CODA

A Concept Organization and Development Aid for the Research Environment

by James A. Dewar, James J. Gillogly

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This paper describes CODA (Concept Organization and Development Aid), a menu-driven computer program developed on the hypothesis that computers can aid the policy research process by acting as a long-term memory (storage and retrieval facility) for the researcher's growing data base and changing concepts. It was developed to include (1) quick Boolean searches on user-defined "tags"; (2) flexibility in tagging, to avoid such limits as single-word tags, or tags that only appeared in the text; (3) powerful tag-changing capability, to permit changes as the researcher's concepts evolved; (4) ability to recall by date; and (5) data entry from keyboard or other computer file. The authors conclude that there is room for improvement in the area of computerized data management aids designed for the policy research and related communities. CODA, with the addition of a bibliographic formatting capability, is an excellent foundation upon which to build.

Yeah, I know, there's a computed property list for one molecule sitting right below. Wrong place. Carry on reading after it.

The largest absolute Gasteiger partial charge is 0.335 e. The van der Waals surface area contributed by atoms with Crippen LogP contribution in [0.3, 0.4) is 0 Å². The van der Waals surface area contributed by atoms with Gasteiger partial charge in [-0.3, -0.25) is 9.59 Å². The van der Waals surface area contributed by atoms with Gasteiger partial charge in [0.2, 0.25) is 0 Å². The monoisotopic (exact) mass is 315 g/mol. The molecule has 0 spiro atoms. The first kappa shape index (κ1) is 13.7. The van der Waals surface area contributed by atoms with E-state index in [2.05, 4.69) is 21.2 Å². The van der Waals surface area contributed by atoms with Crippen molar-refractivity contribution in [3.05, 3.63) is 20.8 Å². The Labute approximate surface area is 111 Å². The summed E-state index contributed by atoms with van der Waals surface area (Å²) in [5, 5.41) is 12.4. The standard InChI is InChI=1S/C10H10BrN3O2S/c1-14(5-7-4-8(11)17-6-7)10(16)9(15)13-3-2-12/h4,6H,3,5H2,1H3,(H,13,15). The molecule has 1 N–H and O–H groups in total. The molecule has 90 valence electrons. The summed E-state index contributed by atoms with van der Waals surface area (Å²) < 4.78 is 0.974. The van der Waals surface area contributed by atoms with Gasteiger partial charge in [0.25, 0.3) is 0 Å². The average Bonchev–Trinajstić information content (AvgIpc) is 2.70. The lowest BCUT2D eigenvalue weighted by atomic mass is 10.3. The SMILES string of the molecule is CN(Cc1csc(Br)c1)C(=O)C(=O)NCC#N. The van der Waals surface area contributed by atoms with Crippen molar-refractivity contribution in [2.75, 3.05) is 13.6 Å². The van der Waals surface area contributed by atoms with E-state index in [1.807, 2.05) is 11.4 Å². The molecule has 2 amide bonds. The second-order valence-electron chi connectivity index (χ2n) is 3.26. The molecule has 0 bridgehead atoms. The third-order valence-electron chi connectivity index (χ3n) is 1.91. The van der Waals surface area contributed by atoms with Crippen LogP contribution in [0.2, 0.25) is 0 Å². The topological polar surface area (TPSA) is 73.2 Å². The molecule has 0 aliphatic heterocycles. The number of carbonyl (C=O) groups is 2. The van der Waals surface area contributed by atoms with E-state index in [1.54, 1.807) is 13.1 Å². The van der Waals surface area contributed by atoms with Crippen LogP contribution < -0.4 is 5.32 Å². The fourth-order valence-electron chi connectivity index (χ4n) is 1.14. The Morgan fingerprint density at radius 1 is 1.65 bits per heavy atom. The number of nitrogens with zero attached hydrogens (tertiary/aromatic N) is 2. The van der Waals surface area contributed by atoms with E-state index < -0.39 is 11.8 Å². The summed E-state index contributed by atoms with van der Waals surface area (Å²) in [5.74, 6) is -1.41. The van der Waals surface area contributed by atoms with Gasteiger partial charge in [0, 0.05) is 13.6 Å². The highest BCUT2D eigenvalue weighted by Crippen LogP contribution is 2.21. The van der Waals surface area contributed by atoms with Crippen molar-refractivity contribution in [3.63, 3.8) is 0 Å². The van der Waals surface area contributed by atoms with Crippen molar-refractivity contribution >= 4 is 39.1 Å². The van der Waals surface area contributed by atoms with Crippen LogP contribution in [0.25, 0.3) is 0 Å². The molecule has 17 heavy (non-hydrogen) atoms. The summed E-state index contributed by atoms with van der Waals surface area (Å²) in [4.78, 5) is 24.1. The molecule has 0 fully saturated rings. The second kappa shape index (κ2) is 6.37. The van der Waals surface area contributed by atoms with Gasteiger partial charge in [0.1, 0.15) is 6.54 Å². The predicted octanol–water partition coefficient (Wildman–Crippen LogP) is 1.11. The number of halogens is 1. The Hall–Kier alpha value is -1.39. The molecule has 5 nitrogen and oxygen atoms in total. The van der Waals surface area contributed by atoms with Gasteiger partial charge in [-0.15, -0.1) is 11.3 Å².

This report is part of the RAND Corporation paper series. The paper was a product of the RAND Corporation from 1948 to 2003 that captured speeches, memorials, and derivative research, usually prepared on authors' own time and meant to be the scholarly or scientific contribution of individual authors to their professional fields. Papers were less formal than reports and did not require rigorous peer review.

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